Twitter is a website that offers a social networking and microblogging platform where users can post and read messages known as tweets. Twitter is most often used as a way for people to communicate using short, frequent, and timely messages. It’s a combination of a text message, blog, and email, only each tweet is restricted to 140 characters or less. Tweets can be made from cell phones, computers, and even gaming counsels. Twitter first emerged in 2006 and it already has over 100 million users world wide. Twitter is not only an interpersonal networking tool it is also used by companies like Pottery Barn to announce sales and upcoming events and news stations like CNN to announce breaking news and articles.

Here's a brief video describing Twitter in plain English:

Related Theories

How twitter is leveraged in the classroom really determines which learning theory it is related to.
From a teacher assessment standpoint the 140 character brevity of these responses might make it difficult to understand how students are integrating the new information with other information, so supplemenatry mediums likely need to accompany twitter usage.
  • Behaviorism
    • If tweets are discussed in class as they are posted, the learner is receiving instant reinforcement, either positive or negative, of their thoughts, and reinforcement is the basis of conditioning.
  • Cognitivism
    • According to this theory humans learn by organizing information, and finding the connection between existing and new information. Tweeting responses may present some difficulties for organizing all of the information supplied but there should be many more pieces of information to try and form connections with. Teacher discussion around tweets integrating into the lesson should also help with the organization of all the information.
  • Constructivism
    • Tweeting allows each student to respond to a question or discussion prompt, when these prompts encourage thought and do not have a single faceted answer they can promote higher level thinking.
    • Response tweets involving links to other resources require student to apply what they have learned and synthesize it to understand what it means in real world application.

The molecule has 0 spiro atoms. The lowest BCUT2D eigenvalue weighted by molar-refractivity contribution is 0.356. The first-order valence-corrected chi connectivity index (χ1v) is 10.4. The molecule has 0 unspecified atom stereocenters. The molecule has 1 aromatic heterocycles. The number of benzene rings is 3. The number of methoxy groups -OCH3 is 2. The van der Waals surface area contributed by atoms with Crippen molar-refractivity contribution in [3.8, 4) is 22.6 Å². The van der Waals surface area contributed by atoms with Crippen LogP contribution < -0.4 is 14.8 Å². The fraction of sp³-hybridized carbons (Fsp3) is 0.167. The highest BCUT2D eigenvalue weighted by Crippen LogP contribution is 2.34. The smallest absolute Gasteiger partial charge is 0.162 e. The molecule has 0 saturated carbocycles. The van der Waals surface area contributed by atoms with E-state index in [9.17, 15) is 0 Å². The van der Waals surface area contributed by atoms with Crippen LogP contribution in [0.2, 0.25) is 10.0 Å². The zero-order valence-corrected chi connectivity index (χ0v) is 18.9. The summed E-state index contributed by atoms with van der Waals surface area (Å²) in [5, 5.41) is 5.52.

• In the fieldtrip example (below in the lesson ideas section), students are able to immediately post feedback about their experiences on the fieldtrip and what they are learning.


  • Provides opportunities for everyone to participate in class discussions, both during and outside of class. This is especially helpful for classes with large numbers of students since most students wouldn't be able to participate in the traditional raise your hand and wait to be called on setting.
  • Provides shy students who might not be comfortable speaking in front of the class a way to participate (though this also might be a con in that students do not learn to become more confident in public speaking scenarios.
  • 140 character limit for tweets requires students to summary and provide concise responses. There is no room for fluff. (Also see the challenge of this in the Challenges section)
  • Students and teachers feel when Twitter is used correctly it catches students attention and increases their participation.


  • Tweets are limited to 140 characters in length which limits the type of answers students can give when using this medium to reply to class discussion. It is difficult to give in depth answers and supporting evidence with only 140 characters. (Also see the benefit of this in the benefits section)
  • Not every student has a laptop or cell phone, though the most recent PEW study found that over 80% of 18 year olds do have a cell phone.
    • Teachers have already found some creative solutions to this. Some teachers have students work on tweeting projects in pairs or groups. In the college course captured by the You Tube videa above the professor still allows students to write notes or replies and then the teaching assistant enters them in after class.
  • If students do have cell phones, a data or texting package is still necessary and this can become costly.
  • Helping students to understand the academic validity of the sites they might find.

Special Guidance

It may take students some time to learn how to use Twitter effectively. Twitter cannot really be used to have a real time conversation, and students may need instructions on how to receive Direct Messages and catch the @ replies.